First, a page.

NOTE: The test categories shown in the Calculator are examples only; they do not represent any one individual test.
For more information, see the following FAQ topics:
PCR tests, also known as molecular tests, look for pieces of the virus’s genetic material using a lab technique called polymerase chain reaction (PCR). They are the most accurate kind of test for COVID-19 currently available.
PCR samples are usually sent for processing and analysis in a lab, and results can take anywhere from a few hours to several days to arrive. Lab-based PCR tests tend to be more costly than other types of test. Some point-of-care PCR tests are now available, but they typically require purchase of a dedicated instrument and training to run the tests. If you want to use a point-of-care PCR test to screen members of an organization, you may need to purchase multiple instruments and train several staff members for this purpose. Point-of-care PCR tests typically return results in under an hour.
Antigen tests look for viral proteins. These tests typically provide results within minutes and are very good at accurately identifying people who are shedding a lot of virus particles. They are not as good as PCR tests are at finding people who aren't carrying as much virus, including children and asymptomatic adults. If you are using this type of test in an organizational setting, be sure to understand how well the particular brand you use works in the population you’ll be testing (adults vs. children, people with symptoms vs. people without symptoms). Many antigen tests still require trained staff to run them, but a few are now available over the counter. Antigen tests tend to be the least expensive type of test.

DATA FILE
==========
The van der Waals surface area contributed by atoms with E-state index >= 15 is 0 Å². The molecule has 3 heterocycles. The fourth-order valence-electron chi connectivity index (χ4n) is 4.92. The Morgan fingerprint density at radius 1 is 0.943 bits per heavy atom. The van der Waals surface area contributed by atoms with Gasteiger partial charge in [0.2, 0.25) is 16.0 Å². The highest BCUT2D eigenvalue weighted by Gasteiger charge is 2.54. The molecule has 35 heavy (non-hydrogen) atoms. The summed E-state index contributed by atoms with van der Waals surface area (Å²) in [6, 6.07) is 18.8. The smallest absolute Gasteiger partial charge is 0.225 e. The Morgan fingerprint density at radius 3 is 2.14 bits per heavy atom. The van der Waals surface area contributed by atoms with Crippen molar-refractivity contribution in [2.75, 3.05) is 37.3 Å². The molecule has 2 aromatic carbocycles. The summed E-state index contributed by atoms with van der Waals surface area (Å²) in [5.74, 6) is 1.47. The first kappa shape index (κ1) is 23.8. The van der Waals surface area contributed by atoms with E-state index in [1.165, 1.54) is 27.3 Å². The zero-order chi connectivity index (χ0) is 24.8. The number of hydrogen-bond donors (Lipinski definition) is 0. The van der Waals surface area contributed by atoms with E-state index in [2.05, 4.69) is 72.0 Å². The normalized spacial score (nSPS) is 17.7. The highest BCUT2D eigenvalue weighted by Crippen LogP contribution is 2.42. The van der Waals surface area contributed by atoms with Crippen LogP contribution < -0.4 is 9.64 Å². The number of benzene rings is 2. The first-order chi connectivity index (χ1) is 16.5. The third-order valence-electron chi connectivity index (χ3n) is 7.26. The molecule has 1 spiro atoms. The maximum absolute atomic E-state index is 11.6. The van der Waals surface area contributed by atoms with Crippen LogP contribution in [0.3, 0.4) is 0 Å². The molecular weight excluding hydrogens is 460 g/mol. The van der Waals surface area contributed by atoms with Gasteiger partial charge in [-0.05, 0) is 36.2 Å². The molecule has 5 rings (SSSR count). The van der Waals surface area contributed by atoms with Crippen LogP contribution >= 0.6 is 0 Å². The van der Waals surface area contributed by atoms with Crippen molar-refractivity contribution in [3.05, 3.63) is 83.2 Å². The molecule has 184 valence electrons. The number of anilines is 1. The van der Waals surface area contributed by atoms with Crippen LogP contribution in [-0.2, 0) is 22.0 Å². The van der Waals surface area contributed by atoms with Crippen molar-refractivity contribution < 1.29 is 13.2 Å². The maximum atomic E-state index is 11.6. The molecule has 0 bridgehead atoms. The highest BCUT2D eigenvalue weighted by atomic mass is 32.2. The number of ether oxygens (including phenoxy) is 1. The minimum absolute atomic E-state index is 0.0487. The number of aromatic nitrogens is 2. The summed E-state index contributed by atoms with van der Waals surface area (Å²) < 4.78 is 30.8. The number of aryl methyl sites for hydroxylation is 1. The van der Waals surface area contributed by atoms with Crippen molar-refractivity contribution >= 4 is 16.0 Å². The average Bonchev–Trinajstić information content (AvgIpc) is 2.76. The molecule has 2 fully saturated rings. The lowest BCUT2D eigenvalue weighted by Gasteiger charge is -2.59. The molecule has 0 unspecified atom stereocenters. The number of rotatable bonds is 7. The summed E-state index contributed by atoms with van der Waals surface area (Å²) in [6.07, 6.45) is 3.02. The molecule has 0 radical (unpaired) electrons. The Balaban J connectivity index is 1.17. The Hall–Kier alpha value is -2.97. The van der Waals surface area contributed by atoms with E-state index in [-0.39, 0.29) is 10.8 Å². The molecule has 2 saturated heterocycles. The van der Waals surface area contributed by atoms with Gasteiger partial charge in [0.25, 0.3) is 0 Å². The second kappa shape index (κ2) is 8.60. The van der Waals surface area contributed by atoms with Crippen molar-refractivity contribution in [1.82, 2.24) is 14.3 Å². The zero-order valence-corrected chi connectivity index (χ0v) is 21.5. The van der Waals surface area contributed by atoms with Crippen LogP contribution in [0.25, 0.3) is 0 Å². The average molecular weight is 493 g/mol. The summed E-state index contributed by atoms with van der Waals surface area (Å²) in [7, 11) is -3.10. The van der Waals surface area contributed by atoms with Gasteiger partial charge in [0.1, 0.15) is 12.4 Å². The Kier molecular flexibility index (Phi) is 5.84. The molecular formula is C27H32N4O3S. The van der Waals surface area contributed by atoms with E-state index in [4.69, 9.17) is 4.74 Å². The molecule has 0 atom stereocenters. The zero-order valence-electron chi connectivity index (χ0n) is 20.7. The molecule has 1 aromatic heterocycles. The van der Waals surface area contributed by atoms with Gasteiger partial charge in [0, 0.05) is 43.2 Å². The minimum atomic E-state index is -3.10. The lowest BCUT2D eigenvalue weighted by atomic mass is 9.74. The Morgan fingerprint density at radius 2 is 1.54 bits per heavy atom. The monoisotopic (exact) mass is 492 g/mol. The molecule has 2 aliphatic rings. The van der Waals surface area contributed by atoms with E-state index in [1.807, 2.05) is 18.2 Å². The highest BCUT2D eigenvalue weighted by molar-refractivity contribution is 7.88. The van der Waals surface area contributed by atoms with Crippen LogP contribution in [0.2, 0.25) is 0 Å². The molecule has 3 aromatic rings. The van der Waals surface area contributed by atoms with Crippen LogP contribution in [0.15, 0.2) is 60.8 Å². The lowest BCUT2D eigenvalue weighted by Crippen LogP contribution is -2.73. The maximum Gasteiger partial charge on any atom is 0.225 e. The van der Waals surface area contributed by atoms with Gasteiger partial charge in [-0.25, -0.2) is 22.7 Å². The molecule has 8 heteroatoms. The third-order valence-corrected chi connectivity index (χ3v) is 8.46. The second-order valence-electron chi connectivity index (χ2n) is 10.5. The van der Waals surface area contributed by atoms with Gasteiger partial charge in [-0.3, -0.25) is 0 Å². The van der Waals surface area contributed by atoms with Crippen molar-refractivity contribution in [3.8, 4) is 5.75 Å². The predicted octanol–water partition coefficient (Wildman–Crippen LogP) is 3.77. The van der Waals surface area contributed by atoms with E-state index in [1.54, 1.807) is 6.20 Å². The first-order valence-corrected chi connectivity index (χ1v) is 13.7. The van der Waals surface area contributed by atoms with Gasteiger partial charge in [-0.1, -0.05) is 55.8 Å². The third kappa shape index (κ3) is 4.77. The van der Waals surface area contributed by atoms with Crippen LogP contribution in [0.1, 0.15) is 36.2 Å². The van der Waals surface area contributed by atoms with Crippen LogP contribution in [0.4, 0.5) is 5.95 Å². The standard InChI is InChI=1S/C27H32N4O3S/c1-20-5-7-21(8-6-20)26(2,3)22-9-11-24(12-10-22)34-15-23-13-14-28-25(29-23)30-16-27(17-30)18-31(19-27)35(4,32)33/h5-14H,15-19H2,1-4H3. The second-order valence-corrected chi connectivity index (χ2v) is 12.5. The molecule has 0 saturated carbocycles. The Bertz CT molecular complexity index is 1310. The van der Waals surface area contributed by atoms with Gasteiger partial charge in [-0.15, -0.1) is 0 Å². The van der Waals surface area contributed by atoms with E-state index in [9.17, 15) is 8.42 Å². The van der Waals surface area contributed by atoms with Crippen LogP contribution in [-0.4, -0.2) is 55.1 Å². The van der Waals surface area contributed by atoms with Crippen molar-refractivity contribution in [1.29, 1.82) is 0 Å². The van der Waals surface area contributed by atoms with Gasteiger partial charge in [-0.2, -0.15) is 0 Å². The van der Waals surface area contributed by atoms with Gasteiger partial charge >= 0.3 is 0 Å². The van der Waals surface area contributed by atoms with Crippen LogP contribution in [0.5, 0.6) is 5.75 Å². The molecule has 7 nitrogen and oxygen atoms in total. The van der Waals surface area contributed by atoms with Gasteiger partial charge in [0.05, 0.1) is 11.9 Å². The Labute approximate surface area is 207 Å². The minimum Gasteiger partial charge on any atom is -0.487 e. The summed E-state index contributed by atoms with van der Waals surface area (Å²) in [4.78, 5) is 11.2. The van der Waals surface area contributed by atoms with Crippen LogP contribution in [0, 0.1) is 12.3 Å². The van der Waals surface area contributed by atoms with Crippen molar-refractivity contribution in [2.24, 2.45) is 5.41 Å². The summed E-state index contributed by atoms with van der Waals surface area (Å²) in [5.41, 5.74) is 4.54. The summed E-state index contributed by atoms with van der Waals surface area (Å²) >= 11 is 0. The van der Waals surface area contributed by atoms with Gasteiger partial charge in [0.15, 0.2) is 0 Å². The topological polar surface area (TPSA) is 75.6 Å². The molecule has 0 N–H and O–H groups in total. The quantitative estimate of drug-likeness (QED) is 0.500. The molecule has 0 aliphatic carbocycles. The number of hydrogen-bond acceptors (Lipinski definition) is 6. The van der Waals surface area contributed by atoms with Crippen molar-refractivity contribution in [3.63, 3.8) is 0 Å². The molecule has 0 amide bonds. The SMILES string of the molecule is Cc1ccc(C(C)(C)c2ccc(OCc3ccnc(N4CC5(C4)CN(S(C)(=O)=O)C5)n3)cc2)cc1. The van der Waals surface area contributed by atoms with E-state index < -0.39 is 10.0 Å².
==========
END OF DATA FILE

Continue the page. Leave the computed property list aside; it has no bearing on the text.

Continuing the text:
Because of their decreased sensitivity, antigen tests have the following limitations:
- If you are using antigen tests to screen members of an organization, you may need to test more frequently than you would if you were using a PCR test in order to prevent an outbreak.